Effect of sintering temperature on microstructure and electrical properties of ZVMCDN ceramics

Effect of sintering temperature on microstructure and electrical properties of ZVMCDN ceramics

Materials Letters 64 (2010) 830–832 Contents lists available at ScienceDirect Materials Letters j o u r n a l h o m e p a g e : w w w. e l s ev i e ...

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Materials Letters 64 (2010) 830–832

Contents lists available at ScienceDirect

Materials Letters j o u r n a l h o m e p a g e : w w w. e l s ev i e r. c o m / l o c a t e / m a t l e t

Effect of sintering temperature on microstructure and electrical properties of ZVMCDN ceramics Choon-W. Nahm ⁎ Semiconductor Ceramics Laboratory, Department of Electrical Engineering, Dongeui University, Busan 614-714, Republic of Korea

a r t i c l e

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Article history: Received 15 November 2009 Accepted 10 January 2010 Available online 15 January 2010 Keywords: Zinc oxide Sintering Microstructure Electrical properties Varistors

a b s t r a c t The microstructure and electrical properties of ZnO–V2O5–MnO2–Co3O4–Dy2O3–Nb2O5 (ZVMCDN) ceramics were investigated in accordance with sintering temperature (850–950 °C). The microstructure of the samples consisted of mainly ZnO grain as a main phase, and Zn3(VO4)2, ZnV2O4, and DyVO4 as the minor secondary phases. The sintered density decreased from 5.69 to 5.52 g/cm3 due to the volatility of V2O5 in accordance with increasing sintering temperature. The maximum nonlinear coefficient (57) was obtained at 925 °C. The donor concentration increased from 1.15 × 1018/cm3 to 11.1 × 1018/cm3 in accordance with increasing sintering temperature and the barrier height exhibited the maximum value (1.03 eV) at 925 °C. © 2010 Elsevier B.V. All rights reserved.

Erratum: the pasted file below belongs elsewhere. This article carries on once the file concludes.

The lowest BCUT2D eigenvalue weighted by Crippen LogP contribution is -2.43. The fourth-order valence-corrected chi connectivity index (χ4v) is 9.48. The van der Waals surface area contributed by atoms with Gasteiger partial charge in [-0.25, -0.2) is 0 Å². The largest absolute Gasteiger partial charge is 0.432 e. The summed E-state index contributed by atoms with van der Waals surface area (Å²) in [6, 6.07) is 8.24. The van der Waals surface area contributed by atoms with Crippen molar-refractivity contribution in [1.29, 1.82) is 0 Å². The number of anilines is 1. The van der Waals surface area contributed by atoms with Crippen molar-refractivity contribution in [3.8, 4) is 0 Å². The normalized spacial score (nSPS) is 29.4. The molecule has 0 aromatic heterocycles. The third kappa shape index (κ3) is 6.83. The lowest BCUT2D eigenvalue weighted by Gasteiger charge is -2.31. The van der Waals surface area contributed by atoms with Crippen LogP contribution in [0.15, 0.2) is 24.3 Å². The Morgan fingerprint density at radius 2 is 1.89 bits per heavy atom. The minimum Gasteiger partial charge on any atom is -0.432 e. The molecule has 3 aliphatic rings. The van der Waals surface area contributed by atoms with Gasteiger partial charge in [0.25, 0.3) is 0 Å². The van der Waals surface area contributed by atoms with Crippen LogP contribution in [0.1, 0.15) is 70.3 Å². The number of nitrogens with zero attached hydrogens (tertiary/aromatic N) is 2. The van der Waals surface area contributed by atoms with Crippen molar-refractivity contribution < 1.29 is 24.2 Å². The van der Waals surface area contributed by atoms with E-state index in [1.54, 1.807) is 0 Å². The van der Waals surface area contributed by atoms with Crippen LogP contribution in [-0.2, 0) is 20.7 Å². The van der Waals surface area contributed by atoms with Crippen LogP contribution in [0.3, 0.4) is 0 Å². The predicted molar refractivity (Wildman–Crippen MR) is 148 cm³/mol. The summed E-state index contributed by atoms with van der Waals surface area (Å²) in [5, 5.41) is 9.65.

1. Introduction Zinc oxide varistor is a II–VI defect oxide semiconductor device made by sintering ZnO powder doped with minor additives, such as Bi2O3, Pr6O11, CoO, MnO, Cr2O3, etc. ZnO varistor is a multi-junction grain boundary device with an electrostatic potential barrier between grains in the sintered body, compared with back-to-back Zener diode using single pn-junction for Si. This possesses a much higher energy handling capability than the Zener diode. It exhibits a highly nonlinear voltage–current (V–I) characteristics expressed by I = kVα, where k is a constant and α is a nonlinear coefficient. This means that the varistor acts as an open-circuit when they are subjected to normalvoltage and as a short-circuit when they are subjected to over-voltage. Owing to highly nonlinearity, ZnO varistors are widely used in the field of over-voltage protection systems [1,2]. Commercial Bi2O3- and Pr6O11-based ZnO varistors cannot be cofired with a silver inner-electrode in multilayered chip components because of the relatively high sintering temperature [3,4]. Therefore, new varistor ceramics are required in order to use a silver innerelectrode. Among the various ceramics, one candidate is the ZnO– V2O5 system [5–11]. This system can be sintered at relatively low temperature. This is important for multilayer chip component applications, because it can be co-sintered with a silver inner-electrode without using expensive Pd or Pt. To develop ZnO–V2O5-based varistors of high performance, it is very important to comprehend the effects of sintering process on

⁎ Tel./fax: +82 51 890 1669, +82 51 890 1664. E-mail address: [email protected] 0167-577X/$ – see front matter © 2010 Elsevier B.V. All rights reserved. doi:10.1016/j.matlet.2010.01.030